Noah Carl, from Support Noah Carl

Four hours ago, (iTODAY in Czechia), perhaps the most mainstream Internet news server, wrote about the story of the IQ expert Noah Carl who was fired by Cambridge. Virtually all commenters are shocked by the rise of totalitarianism in the U.K. – and elsewhere – and 800+ comments were posted in a few hours. Because such articles are rarely published by the Western newspapers, let me show you what totally ordinary Czech readers read about this story and how they react. (A similar article with similar comments appeared in Echo.)

Genes influence the IQ, a scientist wrote. He was pushed out of Cambridge as a racist

The young British researcher Noah Carl was fired by the Cambridge University after hundreds of Academics have accused him of promotion of racist pseudoscience. Carl has written texts also about the relationship between the genes and intelligence and about the crimes committed by the immigrants. To defend him, another petition has been created and Carl plans to sue. Several Czechs have appeared among his critics as well as supporters.

Czech Greta invented a "reprimand" for her strikes

"Progressive" media immediately parroted her lie

When the world was still alright, e.g. during Maria Theresa's reign here in Austria-Hungary, schoolkids who skipped the classes and severely lied about the circumstances used to be spanked so that they couldn't sit on their buttocks for 12 years.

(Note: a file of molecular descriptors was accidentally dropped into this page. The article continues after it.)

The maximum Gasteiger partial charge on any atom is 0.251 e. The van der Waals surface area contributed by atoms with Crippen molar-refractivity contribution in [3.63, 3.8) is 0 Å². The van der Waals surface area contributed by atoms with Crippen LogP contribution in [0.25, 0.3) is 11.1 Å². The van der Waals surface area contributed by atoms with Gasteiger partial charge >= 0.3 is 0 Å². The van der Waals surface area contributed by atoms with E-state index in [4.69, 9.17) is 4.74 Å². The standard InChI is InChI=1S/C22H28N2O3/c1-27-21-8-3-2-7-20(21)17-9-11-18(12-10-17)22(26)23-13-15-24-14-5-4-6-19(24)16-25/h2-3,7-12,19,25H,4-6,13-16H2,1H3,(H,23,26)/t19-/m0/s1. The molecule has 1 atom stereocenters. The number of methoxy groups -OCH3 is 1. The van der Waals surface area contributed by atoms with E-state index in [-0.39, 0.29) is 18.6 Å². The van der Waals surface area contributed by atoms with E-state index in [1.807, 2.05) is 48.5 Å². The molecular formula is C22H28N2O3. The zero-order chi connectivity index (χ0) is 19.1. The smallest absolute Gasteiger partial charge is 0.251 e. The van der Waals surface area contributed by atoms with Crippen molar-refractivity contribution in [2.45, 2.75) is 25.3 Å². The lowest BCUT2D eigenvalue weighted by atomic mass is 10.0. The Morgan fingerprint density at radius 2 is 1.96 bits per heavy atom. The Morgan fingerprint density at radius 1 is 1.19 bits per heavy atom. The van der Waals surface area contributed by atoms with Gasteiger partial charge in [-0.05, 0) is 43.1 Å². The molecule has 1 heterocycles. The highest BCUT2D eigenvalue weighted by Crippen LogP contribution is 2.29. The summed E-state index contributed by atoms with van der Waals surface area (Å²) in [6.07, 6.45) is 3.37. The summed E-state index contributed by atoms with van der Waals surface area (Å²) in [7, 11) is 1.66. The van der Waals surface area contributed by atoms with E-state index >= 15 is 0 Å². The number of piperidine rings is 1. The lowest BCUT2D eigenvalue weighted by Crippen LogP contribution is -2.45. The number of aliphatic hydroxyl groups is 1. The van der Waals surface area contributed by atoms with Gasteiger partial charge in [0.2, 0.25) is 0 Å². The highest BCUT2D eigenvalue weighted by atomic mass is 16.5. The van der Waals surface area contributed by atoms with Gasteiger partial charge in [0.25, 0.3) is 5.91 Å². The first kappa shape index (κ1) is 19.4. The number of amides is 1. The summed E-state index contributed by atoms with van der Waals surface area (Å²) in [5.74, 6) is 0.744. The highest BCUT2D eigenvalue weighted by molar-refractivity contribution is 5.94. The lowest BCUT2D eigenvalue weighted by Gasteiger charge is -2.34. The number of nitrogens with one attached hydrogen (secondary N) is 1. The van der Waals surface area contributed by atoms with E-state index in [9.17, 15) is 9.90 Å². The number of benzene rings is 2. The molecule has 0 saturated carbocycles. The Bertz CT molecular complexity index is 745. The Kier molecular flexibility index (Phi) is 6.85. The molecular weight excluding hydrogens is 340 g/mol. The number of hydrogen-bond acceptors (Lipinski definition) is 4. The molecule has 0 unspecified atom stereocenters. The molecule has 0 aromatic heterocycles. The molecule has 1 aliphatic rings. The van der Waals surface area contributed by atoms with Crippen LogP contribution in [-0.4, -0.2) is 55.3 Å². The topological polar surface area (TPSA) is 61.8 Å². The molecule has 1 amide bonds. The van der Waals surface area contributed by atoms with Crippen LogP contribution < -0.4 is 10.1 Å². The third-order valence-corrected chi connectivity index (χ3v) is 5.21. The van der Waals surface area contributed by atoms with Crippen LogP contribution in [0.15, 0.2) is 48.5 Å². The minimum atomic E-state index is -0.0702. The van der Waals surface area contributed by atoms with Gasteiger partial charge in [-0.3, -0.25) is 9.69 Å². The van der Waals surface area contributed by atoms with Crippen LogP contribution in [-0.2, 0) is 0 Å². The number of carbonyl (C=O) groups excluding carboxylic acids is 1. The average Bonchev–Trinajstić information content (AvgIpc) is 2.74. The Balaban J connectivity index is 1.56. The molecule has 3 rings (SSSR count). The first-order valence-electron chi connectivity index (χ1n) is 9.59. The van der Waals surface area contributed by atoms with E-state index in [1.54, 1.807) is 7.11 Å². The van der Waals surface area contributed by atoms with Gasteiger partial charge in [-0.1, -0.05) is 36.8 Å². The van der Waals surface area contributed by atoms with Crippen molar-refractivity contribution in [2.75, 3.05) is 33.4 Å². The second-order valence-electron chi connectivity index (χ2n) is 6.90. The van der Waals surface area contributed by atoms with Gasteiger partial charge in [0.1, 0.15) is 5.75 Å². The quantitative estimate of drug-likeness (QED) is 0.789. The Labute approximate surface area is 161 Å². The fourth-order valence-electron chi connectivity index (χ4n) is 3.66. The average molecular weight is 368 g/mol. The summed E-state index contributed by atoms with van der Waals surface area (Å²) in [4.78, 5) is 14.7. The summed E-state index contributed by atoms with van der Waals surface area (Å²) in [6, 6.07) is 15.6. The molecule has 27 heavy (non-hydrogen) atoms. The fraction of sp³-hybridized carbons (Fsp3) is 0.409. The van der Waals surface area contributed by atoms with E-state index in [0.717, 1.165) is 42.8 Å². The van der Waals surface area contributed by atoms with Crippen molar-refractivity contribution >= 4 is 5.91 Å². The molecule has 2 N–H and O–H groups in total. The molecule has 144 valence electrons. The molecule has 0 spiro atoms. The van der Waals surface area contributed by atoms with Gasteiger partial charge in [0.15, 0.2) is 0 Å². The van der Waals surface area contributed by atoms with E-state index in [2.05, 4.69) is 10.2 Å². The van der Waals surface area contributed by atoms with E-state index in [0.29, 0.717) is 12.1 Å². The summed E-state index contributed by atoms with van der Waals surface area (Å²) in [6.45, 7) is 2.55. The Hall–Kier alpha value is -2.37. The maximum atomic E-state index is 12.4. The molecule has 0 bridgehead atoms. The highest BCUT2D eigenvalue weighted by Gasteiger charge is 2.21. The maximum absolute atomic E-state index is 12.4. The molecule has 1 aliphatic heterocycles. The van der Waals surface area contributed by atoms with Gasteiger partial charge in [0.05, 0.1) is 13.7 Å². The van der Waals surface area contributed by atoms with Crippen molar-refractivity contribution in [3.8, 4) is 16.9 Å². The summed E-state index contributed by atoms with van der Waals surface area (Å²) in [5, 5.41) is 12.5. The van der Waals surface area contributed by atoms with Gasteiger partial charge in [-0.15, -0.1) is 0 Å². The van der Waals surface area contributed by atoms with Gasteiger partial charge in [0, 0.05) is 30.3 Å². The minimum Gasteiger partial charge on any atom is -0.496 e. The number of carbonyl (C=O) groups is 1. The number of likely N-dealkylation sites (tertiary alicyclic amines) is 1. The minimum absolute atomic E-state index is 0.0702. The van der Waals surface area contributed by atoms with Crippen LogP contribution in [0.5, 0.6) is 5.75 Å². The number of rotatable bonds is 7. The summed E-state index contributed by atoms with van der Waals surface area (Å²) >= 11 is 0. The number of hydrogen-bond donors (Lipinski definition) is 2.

These days, they skip the classes, scream absurdities that e.g. the Earth will evaporate in 12 years, and they receive a special diploma from the principal. That's the case of the Scandinavian premium unleaded autist role model who enjoys lots of advantages. Well, dishonest kids in many other countries want to emulate this success of hers.

"I am a Czech Greta so I also want a Nobel Peace Prize for skipping the classes, or at least one-half of the prize because I am just a Czech outside the Nordic race." That's what some little opportunists think. OK, the Czech counterpart of the Scandinavian autist šithead is called Miss Anna Merzegová, a visually and especially morally repulsive ninth-grader (find her name on YouTube).

Saturday, July 06, 2019 ... Deutsch/Español/Related posts from blogosphere

ScienceMag: realistic reforestation may devour all of our CO2 emissions

If CO2 were a climate problem, it would cost just some $300 billion to fix it

After a return from a very nice bike trip through the regional forests, our regional Hit Radio FM Plus switched from music to some talking. In recent years, I noticed that I can no longer listen to the public radio for extended periods of time – although I pay fees and although it was my main radio in the early 1990s or so – because there are just way too many totally disgusting far left activists over there. After a few thoughts of the type "I am a strong man who can survive a lot", the thought "does it really make sense to torture myself?" wins.

FM Plus is different, the jokes they add are rather pleasing, and I got used to it again. Now, the narrator said:

The experts have finally found out how to solve global warming. It sounds like a storyline from a Hollywood movie but it is true.
OK, some new rubbish, I thought. I had to go somewhere so I needed to find out quickly what the remarkable "solution" was. And I found it immediately, indeed:
The global tree restoration potential (Bastin et al., the technical paper in Science)